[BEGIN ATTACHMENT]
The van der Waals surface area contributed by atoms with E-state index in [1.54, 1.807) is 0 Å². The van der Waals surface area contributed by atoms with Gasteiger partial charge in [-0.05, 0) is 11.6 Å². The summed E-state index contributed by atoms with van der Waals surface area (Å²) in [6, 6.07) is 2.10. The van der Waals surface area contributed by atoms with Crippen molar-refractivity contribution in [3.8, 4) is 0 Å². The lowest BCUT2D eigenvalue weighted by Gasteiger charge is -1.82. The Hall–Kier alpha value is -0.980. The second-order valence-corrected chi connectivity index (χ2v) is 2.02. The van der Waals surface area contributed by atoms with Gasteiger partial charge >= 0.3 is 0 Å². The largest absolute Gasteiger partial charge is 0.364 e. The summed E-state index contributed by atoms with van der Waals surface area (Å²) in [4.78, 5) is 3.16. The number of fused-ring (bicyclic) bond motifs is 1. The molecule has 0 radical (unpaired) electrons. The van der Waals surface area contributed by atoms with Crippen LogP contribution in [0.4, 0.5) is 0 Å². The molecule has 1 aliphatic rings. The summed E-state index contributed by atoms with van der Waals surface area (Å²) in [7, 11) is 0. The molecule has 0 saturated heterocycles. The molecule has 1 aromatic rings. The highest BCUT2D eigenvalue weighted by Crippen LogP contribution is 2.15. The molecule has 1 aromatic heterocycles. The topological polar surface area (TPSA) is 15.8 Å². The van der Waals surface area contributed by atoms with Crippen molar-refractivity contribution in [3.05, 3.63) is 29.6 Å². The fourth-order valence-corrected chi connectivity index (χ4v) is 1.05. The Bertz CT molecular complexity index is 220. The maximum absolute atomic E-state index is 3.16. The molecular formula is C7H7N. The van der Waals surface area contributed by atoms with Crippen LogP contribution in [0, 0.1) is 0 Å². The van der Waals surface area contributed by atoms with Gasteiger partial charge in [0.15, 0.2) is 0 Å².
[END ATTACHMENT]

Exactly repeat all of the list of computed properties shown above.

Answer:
The van der Waals surface area contributed by atoms with E-state index in [1.54, 1.807) is 0 Å². The van der Waals surface area contributed by atoms with Gasteiger partial charge in [-0.05, 0) is 11.6 Å². The summed E-state index contributed by atoms with van der Waals surface area (Å²) in [6, 6.07) is 2.10. The van der Waals surface area contributed by atoms with Crippen molar-refractivity contribution in [3.8, 4) is 0 Å². The lowest BCUT2D eigenvalue weighted by Gasteiger charge is -1.82. The Hall–Kier alpha value is -0.980. The second-order valence-corrected chi connectivity index (χ2v) is 2.02. The van der Waals surface area contributed by atoms with Gasteiger partial charge >= 0.3 is 0 Å². The largest absolute Gasteiger partial charge is 0.364 e. The summed E-state index contributed by atoms with van der Waals surface area (Å²) in [4.78, 5) is 3.16. The number of fused-ring (bicyclic) bond motifs is 1. The molecule has 0 radical (unpaired) electrons. The van der Waals surface area contributed by atoms with Crippen LogP contribution in [0.4, 0.5) is 0 Å². The molecule has 1 aliphatic rings. The summed E-state index contributed by atoms with van der Waals surface area (Å²) in [7, 11) is 0. The molecule has 0 saturated heterocycles. The molecule has 1 aromatic rings. The highest BCUT2D eigenvalue weighted by Crippen LogP contribution is 2.15. The molecule has 1 aromatic heterocycles. The topological polar surface area (TPSA) is 15.8 Å². The van der Waals surface area contributed by atoms with Crippen molar-refractivity contribution in [3.05, 3.63) is 29.6 Å². The fourth-order valence-corrected chi connectivity index (χ4v) is 1.05. The Bertz CT molecular complexity index is 220. The maximum absolute atomic E-state index is 3.16. The molecular formula is C7H7N. The van der Waals surface area contributed by atoms with Crippen LogP contribution in [0, 0.1) is 0 Å². The van der Waals surface area contributed by atoms with Gasteiger partial charge in [0.15, 0.2) is 0 Å².